About Jesus Steve Sweetman
Can A Loser Ever Win ?
As a child I'd often
stand in line in the school yard waiting for my name to be called.
I'd watch the good ball players be chosen first. The mediocre
players would be chosen next. Then,
with reluctance sprinkled with a bit of kind sympathy, I'd be chosen
last. A legally blind kid
who couldn't see the ball to hit or catch couldn't win the game for his
The Bee Gees were my
favourite pop singing group in the 1960's.
The question that Berry Gibb raises in one of his songs was never
far from the back of my mind. "How
can a loser ever win"? (from
his hit song entitled "How Can You Mend A Broken Heart")
In Matthew 20:1 – 18
Jesus told a parable of a vineyard owner.
First thing in the morning he'd head down to the market place in
the centre of town. As usual
there'd be a number of men standing in line, waiting to be hired on for
the day. The vineyard owner
would make his choice of men and take them back to his fields.
Throughout the day he'd return to the market place and conscript
other men for the job. One
day he returned to the market place to hire a few leftover men to work
for the last hour
Even though each man
agreed to his wage prior to starting work, when the pay checks were
handed out at the end of the day, those who worked all day complained
that they received the same wage as those who only worked the last hour
of the day. In our day of
employment equity laws, you'd think their complaint was warranted.
Jesus didn't quite see it that way.
Jesus' thinking on this
issue is seen in the response of the vineyard owner to those who thought
he was being unfair. He
said, "I am not being unfair. Didn't
you agree to work for a denarius? Don't
I have the right to do what I want with my own money"? (Matthew
20:14 - 15) Jesus
pointed out that each worker agreed to his salary before beginning work.
Therefore, there should be no complaints.
Jesus also felt that the vineyard owner had the right to do as he
wished with his business. That
may have made sense to Jesus, but again, with today's employment laws,
it makes little sense. I
can't see the UAW Union signing on to this thinking the next time
they're in contract negotiations with General Motors.
The bottom line to Jesus'
reasoning is seen in Matthew 20:16.
He said, "The first will be last and the last will be
first". In this passage
the disciples were arguing over who among them should be considered the
greatest in Jesus' fast growing group of followers.
Jesus addressed this carnal view of organizational structure by
saying the first will be last and the last will be first. (Mark 9:35)
In other words, if you want to be president, prove you have the
ability to serve by cleaning the bathroom toilets.
According to Jesus, leaders are not to be dictatorial lords but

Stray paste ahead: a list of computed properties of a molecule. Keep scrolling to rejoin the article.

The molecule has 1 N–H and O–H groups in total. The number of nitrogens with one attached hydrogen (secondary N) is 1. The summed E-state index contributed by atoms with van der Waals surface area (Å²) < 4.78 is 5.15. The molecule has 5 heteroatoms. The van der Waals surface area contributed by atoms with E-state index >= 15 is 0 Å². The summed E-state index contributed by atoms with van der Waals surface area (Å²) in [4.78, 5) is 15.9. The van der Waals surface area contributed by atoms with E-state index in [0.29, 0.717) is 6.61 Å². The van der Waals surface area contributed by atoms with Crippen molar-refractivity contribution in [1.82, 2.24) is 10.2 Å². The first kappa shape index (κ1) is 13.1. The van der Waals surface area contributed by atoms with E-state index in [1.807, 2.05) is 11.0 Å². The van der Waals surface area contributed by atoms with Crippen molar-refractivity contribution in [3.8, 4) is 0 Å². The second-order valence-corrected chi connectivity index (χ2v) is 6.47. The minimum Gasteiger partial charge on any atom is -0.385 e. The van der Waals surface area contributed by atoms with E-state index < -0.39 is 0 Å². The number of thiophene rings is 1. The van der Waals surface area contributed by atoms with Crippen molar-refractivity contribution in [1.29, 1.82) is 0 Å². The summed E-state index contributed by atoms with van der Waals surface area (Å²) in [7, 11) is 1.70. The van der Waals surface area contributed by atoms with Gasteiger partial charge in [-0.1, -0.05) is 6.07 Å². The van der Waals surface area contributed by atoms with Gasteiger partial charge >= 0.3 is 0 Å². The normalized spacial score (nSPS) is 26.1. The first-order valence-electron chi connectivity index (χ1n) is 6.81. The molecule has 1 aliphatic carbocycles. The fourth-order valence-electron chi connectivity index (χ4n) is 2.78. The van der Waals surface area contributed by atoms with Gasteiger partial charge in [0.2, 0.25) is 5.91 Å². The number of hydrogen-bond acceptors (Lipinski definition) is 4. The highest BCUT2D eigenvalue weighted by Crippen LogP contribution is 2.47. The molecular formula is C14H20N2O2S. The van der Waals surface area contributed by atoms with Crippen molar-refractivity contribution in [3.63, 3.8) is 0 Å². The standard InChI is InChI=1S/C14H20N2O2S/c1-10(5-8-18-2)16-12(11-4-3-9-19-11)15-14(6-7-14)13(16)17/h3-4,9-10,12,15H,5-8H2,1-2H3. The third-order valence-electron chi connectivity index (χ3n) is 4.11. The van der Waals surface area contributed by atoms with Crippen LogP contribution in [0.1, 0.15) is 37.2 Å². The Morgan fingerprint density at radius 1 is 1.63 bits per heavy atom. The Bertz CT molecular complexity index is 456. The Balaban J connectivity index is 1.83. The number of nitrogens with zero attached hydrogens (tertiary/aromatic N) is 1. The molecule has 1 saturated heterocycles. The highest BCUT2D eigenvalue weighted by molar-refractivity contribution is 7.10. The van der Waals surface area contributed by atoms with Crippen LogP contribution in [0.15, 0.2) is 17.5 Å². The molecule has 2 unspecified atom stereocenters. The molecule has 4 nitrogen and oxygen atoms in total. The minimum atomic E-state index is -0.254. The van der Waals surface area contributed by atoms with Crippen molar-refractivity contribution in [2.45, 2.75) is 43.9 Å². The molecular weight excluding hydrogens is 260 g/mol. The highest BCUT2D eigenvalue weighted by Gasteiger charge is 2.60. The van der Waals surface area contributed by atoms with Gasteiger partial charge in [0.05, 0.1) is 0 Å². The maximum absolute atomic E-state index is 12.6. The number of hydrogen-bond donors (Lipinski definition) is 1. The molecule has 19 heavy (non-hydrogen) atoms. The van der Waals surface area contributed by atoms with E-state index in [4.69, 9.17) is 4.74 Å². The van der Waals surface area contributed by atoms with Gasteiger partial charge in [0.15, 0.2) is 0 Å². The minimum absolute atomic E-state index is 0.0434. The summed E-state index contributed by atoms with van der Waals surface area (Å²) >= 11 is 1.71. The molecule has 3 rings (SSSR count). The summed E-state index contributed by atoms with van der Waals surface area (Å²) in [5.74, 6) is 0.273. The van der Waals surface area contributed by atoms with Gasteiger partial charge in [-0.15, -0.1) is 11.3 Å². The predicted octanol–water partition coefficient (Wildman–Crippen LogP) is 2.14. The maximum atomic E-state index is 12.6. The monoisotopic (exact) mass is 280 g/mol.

servants. (Mark 10:42 - 43) Our
business and political leaders would do well to learn this lesson.
Jesus didn't stop here.
In Mark 8:35 He said something that sounds both weird and strange
to our modern ears. He said,
"Whoever wants to save his life will lose it, but whoever loses his
life for me and the gospel will save it".
I find Revelation 6:9 –
11 interesting when thinking of these things.
In this passage we see the souls of those who were killed for
their association with Jesus during the Great Tribulation that ends this
age. These martyrs didn't
just take Jesus' words seriously, they took His words literally.
Revelation 12:11 says that "they did not love their lives as
to shrink from death". They
willingly lost their lives for the sake of Christ.
In Revelation 20:1 – 6 we see these same martyrs raised from
the dead and ruling the nations with Jesus for a thousand years. The
life these martyrs lost was the life they eventually saved.
The time of tribulation
lasts a brief 7 years, or 3.5 years as some suggest.
If a pre-tribulation rapture is Biblically correct, these martyrs
obviously came to Jesus after the rapture.
Because the tribulation lasts 7 years or less, and many of these
martyrs were killed before it ended, they were Christians for only a few
months. This, along with the
fact that they served Jesus at the end of this age, reminds me of Jesus'
parable of the vineyard.
These martyrs worked for
Jesus for a brief few months at the end of this age, as did those
workers who worked for the vineyard owner for the last hour of the day.
Although these martyrs didn't serve Jesus for decades as many of
those who had been raptured, like the all day workers in Jesus' parable,
they were well paid. I
wonder if Jesus might have had these martyrs in mind when He spoke this
Whether Jesus had these
end time martyrs in mind or not may not be important.
What is important is the fact that the last will be first and the
first will be last. He who
loses his life for Jesus will save it, and he who saves his life for
himself will lose it.
Berry Gibb asked a
question that many of us have asked over the years.
"How can a loser ever win"?
Well, I think I've just answered that question.